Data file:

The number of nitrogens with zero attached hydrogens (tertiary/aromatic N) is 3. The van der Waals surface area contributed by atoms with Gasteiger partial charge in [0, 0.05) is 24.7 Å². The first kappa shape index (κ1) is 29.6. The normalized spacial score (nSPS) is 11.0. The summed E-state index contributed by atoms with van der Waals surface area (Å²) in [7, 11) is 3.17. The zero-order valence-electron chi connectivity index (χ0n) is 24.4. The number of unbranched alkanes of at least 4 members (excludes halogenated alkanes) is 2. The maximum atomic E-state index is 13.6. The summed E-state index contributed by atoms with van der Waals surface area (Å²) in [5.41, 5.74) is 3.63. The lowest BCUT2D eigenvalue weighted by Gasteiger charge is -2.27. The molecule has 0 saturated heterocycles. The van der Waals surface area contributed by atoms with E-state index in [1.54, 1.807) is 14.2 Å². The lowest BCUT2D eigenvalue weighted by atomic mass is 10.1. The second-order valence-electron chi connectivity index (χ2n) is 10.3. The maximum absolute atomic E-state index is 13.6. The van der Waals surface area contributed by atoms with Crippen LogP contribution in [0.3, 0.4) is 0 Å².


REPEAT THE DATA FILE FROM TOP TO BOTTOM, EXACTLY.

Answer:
The number of nitrogens with zero attached hydrogens (tertiary/aromatic N) is 3. The van der Waals surface area contributed by atoms with Gasteiger partial charge in [0, 0.05) is 24.7 Å². The first kappa shape index (κ1) is 29.6. The normalized spacial score (nSPS) is 11.0. The summed E-state index contributed by atoms with van der Waals surface area (Å²) in [7, 11) is 3.17. The zero-order valence-electron chi connectivity index (χ0n) is 24.4. The number of unbranched alkanes of at least 4 members (excludes halogenated alkanes) is 2. The maximum atomic E-state index is 13.6. The summed E-state index contributed by atoms with van der Waals surface area (Å²) in [5.41, 5.74) is 3.63. The lowest BCUT2D eigenvalue weighted by Gasteiger charge is -2.27. The molecule has 0 saturated heterocycles. The van der Waals surface area contributed by atoms with E-state index in [1.54, 1.807) is 14.2 Å². The lowest BCUT2D eigenvalue weighted by atomic mass is 10.1. The second-order valence-electron chi connectivity index (χ2n) is 10.3. The maximum absolute atomic E-state index is 13.6. The van der Waals surface area contributed by atoms with Crippen LogP contribution in [0.3, 0.4) is 0 Å².